This explains why I think advisers (and clients) shouldn’t pay too much for investment proposition. Even at £20M FuA, that’s £60K at 30bps and I think that is still VERY EXPENSIVE for DFM’s IP.

      Reply
  • Hi Abraham, nice article. We’ve taken a different approach, for precisely the reasons you highlight above.

    We buy 3rd party research from Morningstar / Rayner Spencer Mills. We then run the portfolios on our own platform, at no charge to the client / adviser. The key difference is that we have our own discretionary permission, which allows us to aggregate trades (trade / switch costs are often overlooked in these costings for model portfolios and could add another 5bps in real terms to your numbers above) and largely automate the regular rebalance process, which we do on a “quarterly rebalance back to risk tolerance” basis

    It also means that the adviser does not have to contact the client for regular rebalances and fund substitutions. This has been a major headache for some firms I’ve spoken to who run their portfolios on an advisory / non-discretionary permission, as they end up running multiple versions of the same portfolio due to clients not responding to rebalance authorisation requests.

    We provide a full suite of research on the last day of each quarter, to be used for the following quarter – minutes from investment committee meeting, quant analysis, FinEx report for each portfolio, combined factsheets, commentary etc.

    We run 36 portfolios in total, all of them pretty vanilla but the total cost to client including platform charge is around 1% for active / 0.5% for passive. All our portfolios are risk rated and map to our in-house asset model.

    Advisers who are looking for something more sophisticated – direct equity and bonds rather than collectives for example – typically pay a premium of 25-30bps – although there’s downward cost pressure there too, we have one investment partner running replicas of their own model portfolios at 18bps inc VAT, which is more than compensated by the drop in TER for direct equity portfolios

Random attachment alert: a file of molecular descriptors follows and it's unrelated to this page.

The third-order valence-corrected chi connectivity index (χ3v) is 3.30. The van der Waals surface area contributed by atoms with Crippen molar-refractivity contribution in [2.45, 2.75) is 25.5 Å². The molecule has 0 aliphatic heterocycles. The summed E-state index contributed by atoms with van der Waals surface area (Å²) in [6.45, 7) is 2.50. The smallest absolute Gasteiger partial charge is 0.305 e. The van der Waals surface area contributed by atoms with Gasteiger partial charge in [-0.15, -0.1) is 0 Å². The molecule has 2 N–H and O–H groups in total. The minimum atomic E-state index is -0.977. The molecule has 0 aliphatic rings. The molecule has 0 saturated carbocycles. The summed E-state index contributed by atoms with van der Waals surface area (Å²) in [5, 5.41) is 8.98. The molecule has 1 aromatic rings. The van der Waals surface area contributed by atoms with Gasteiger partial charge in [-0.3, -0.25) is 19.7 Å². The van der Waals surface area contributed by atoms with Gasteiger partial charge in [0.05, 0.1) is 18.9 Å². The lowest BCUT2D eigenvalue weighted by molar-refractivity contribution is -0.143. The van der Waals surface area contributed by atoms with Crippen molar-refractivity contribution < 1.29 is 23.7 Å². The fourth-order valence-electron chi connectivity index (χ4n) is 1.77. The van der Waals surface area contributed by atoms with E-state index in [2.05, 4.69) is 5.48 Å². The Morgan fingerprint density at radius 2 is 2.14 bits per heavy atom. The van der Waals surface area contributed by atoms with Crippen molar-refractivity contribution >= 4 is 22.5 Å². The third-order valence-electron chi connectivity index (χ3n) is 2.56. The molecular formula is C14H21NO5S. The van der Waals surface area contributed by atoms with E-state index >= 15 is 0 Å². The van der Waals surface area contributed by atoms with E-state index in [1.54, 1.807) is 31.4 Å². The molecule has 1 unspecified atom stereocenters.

The vast majority of our advisers are Chartered / Certified and they have no interest in picking funds. They have no problem justifying their fees either! They generally run an objectives-based risk approach based on a detailed discussion / trusted relationship with the client and one client might typically be invested in 4-5 model portfolios, each representing a financial objective.

    We built our own platform exactly for this reason. It’s not available on the open market, but we now have around 2,000 clients in our in-house portfolios with an average account size of around £120k, and it takes us around 20 minutes per quarter to undertake the rebalances for all these clients.

    I absolutely agree with your sentiment – and I think that no client should expect to pay more than 2% for a model portfolio service, whether delivered in-house or via a third party.

    Cheers

    Keith

    Reply
  • Some interesting points made.

    However, of the ongoing charges you mention the only additional cost is that of the DFM, the others such as platform charges would be constant whether you use a DFM model or build a portfolio. So the question that needs to be answered is does the DFM add value for their 35-50bps?

    If they moved away from a % to a fixed fee no doubt the clients with smaller fund values would pay more than they are currently, and I think it would be fair to say it is the smaller clients that benefit most from these risk rated models.

    Finally, I do agree that the £300k could be spent on “in house” expertise, but the cost still needs to be paid for by someone (the client). The vast majority of advisory businesses don’t have anywhere near £100m in models; I suspect a tenth of that is closer to the truth and £30k doesn’t get you much as a “safe pair of hands”.

    Reply
    • Some good points Ian.

      First, the reason I singled out DFMs/Model Portfolios is that it’s one area I don’t see people shouting about. Cost of platforms, adviser and fund managers already under intense scrutiny by people a lot clever than I am. The lang cat platform pricing guide is a case in point, put platform cost under intense scrutiny. The folks Lipper are doing the same with fund managers. So, I don’t see the need for me to shout on these.

      I disagree with your points on small clients. They probably should be in model portfolios, if you consider the time it takes to rebalance and report to clients regularly, it’s not profitable for adviser. We encourage firms to use multi-managers for their sub £100K clients. But if they must, fixed DFM fee paid by the adviser can be passed on to clients based fund under advice, rather than per individual client. So cost is proportionate.

      Finally, average IFA we work with have about £20 – £30M FuM, but even at half of that, I can name more that a few ‘safe pair of hands’ to help with their investment propositions.

      Reply